Magical prose stylist Michael Chabon (Michiko Kakutani,New York Times) delivers a collection of essaysheartfelt, humorous, insightful, wiseon the meaning of fatherhood.For the September 2016 issue ofGQ,Michael Chabon wrote a piece about accompanying his son Abraham Chabon, then thirteen, to Paris Mens Fashion Week. Possessed with a precocious sense of style, Abe was in his element chatting with designers he idolized and turning a critical eye to the freshest runway looks of the season; Chabon Sr., whose interest in clothing stops at thrift-shopping for vintage western shirts or Herms neckties, sat idly by, staving off yawns and fighting the impulse that the whole thing was a massive waste of time. Despite his own indifference, however, what gradually emerged as Chabon ferried his son to and from fashion shows was a deep respect for his sons passion. The piece quickly became a viral sensation.Withthe GQ storyas its centerpiece, and featuring six additional essays plus an introduction,Popsilluminates the meaning, magic, and mysteries of fatherhood as only Michael Chabon can....
|Title||:||Pops: Fatherhood in Pieces|
|Number of Pages||:||144 pages|
|Url Type||:||Home » Pops » Pops: Fatherhood in Pieces|
Pops: Fatherhood in Pieces Reviews
Michael Chabon writes stories about his experiences in fatherhood in the style of a mesmerizing novelist. He describes characters and settings with the perfection of an author who sees what most mortals overlook. The opening story, Little Man, about taking his teenage son to Paris fashion week, is endearing even if you have no interest in fashion, which I had little before I read the story and then became self-conscious about my attire. Chabon had me laughing with his story, Against Dicktitude, ...more
Every book from Chabon is a gift. This one is a collection of short pieces on fatherhood. I'd read most of them before. They're all worth re-reading.
(3). I m normally not a short story kind of guy and I have had some trouble in the past getting through Chabon's novels, but the review of this book resonated with me so I got it from the library. It came at the right time, right after Tom Wolfe passed away and I was ready to revisit some of his works. This is a nice little collection. Two of the stories, the longer ones about his son and his father are really touching and insightful. Chabon is very talented, I saw him deliver a piece he wrote e ...more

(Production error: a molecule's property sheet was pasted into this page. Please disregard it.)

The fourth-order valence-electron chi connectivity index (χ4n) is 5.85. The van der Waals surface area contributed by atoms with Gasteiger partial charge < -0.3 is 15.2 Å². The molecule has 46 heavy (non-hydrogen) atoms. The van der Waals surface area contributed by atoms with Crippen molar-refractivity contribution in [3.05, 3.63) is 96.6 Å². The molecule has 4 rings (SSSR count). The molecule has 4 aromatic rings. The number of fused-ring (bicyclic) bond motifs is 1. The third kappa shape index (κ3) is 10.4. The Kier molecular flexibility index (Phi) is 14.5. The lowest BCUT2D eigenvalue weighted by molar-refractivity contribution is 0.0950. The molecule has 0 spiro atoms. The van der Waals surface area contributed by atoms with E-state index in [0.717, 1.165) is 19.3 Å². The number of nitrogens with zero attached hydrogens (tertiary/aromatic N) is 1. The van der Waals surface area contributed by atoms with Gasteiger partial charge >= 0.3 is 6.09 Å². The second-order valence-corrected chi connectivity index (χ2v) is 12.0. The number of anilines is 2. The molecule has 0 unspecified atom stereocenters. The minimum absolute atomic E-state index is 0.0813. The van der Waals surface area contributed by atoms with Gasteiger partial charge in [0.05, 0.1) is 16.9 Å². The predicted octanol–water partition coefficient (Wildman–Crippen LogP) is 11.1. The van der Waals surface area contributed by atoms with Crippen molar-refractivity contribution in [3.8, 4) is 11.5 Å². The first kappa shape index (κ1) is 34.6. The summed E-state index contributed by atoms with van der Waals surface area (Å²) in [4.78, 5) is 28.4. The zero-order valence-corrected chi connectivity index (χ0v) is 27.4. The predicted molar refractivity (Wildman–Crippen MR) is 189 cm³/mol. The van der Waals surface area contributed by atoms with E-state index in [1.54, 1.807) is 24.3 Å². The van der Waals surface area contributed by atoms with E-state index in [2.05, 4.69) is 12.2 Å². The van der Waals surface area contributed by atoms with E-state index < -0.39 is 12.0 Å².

This is seven essays on being a parent to his four children and a son to his father. In the first essay he brings his fashion- forward 13 year- old son to Paris Men’s Fashion Week. Where Chabon Sr. finds the whole thing a massive waste of time, his son finds his people there. In “Be Cool or Be Cast Out,” Chabon relates as a twelve- year old, he had a t-shirt made reading ‘Libertine,’ which he chose to define as freethinker, not male slut. “Pops” is about Chabon’s father the doctor, who when Chab ...more
Pops: Fatherhood in Pieces by Michael Chabon is a very highly recommended collection of seven short essays. It is a sheer pleasure to reads these essays all thematically linked to fatherhood. There are poignant, funny, contemplative, and universal moments in this short collection that will leave a lasting impression on the reader. I thoroughly enjoyed the whole collection.
The Opposite of Writing: Chabon, father of four, contemplates the advice given to him by a successful writer ...more
“After he’s gone into that all too imaginable darkness— soon enough now— I will have found another purpose for the superpower that my father discovered in me, one evening half a century ago, riding the solitary rails of my imagination into our mutual story, into the future we envisioned and the history we actually accumulated; into the vanished world that once included him.”
Precisely the book that I needed to read at this moment in my journey. I only wish that my dad was around to read this one ...more
“If none of my books turn out to be among that bright remnant because I allowed my children to steal my time, narrow my compass, and curtail my freedom, I’m all right with that. Once they’re written, my books, unlike my children, hold no wonder for me; no mystery resides in them. Unlike my children, my books are cruelly unforgiving of my weaknesses, failings, and flaws of character. Most of all, my books, unlike my children, do not love me back.”
This is a quote from the opening recolle ...more
Michael Chabon is two things off the top of my head. An intense author with sharp wit and sometimes caustic comedy and he's also a lightning rod for controversy - intentionally. I've enjoyed his novels and this short collection of essays where he muses on fatherhood (perfect timing with Fathers Day approaching) as the father of four as well as his relationship with his own father. Get ready for some deep thinking about a 21st century father who sees himself as such. Advice he was given on being ...more